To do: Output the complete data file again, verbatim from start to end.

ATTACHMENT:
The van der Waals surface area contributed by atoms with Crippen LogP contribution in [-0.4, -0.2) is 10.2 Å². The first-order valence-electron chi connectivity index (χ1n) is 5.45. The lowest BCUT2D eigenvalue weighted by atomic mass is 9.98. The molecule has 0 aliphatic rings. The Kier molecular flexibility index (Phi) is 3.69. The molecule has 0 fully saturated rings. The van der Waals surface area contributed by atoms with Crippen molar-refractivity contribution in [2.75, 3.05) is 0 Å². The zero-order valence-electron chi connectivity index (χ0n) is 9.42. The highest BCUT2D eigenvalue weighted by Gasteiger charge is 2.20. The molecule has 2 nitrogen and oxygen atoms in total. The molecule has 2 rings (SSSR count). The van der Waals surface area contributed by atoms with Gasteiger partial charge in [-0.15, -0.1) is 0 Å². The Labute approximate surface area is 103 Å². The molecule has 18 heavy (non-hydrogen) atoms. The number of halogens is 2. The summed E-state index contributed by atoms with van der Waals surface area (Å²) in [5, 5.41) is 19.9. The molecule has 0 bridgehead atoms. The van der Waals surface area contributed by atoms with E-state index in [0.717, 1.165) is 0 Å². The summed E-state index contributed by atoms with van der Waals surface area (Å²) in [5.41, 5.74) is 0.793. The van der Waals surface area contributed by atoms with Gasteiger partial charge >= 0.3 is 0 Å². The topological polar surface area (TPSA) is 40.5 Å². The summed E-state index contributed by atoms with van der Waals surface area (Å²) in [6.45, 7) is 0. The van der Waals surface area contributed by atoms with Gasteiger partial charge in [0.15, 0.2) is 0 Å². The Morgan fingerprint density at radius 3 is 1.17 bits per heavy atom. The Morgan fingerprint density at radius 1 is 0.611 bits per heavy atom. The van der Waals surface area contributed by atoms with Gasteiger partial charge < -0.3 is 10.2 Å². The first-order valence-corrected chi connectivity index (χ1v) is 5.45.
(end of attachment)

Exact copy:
The van der Waals surface area contributed by atoms with Crippen LogP contribution in [-0.4, -0.2) is 10.2 Å². The first-order valence-electron chi connectivity index (χ1n) is 5.45. The lowest BCUT2D eigenvalue weighted by atomic mass is 9.98. The molecule has 0 aliphatic rings. The Kier molecular flexibility index (Phi) is 3.69. The molecule has 0 fully saturated rings. The van der Waals surface area contributed by atoms with Crippen molar-refractivity contribution in [2.75, 3.05) is 0 Å². The zero-order valence-electron chi connectivity index (χ0n) is 9.42. The highest BCUT2D eigenvalue weighted by Gasteiger charge is 2.20. The molecule has 2 nitrogen and oxygen atoms in total. The molecule has 2 rings (SSSR count). The van der Waals surface area contributed by atoms with Gasteiger partial charge in [-0.15, -0.1) is 0 Å². The Labute approximate surface area is 103 Å². The molecule has 18 heavy (non-hydrogen) atoms. The number of halogens is 2. The summed E-state index contributed by atoms with van der Waals surface area (Å²) in [5, 5.41) is 19.9. The molecule has 0 bridgehead atoms. The van der Waals surface area contributed by atoms with E-state index in [0.717, 1.165) is 0 Å². The summed E-state index contributed by atoms with van der Waals surface area (Å²) in [5.41, 5.74) is 0.793. The van der Waals surface area contributed by atoms with Gasteiger partial charge >= 0.3 is 0 Å². The topological polar surface area (TPSA) is 40.5 Å². The summed E-state index contributed by atoms with van der Waals surface area (Å²) in [6.45, 7) is 0. The van der Waals surface area contributed by atoms with Gasteiger partial charge in [0.15, 0.2) is 0 Å². The Morgan fingerprint density at radius 3 is 1.17 bits per heavy atom. The Morgan fingerprint density at radius 1 is 0.611 bits per heavy atom. The van der Waals surface area contributed by atoms with Gasteiger partial charge < -0.3 is 10.2 Å². The first-order valence-corrected chi connectivity index (χ1v) is 5.45.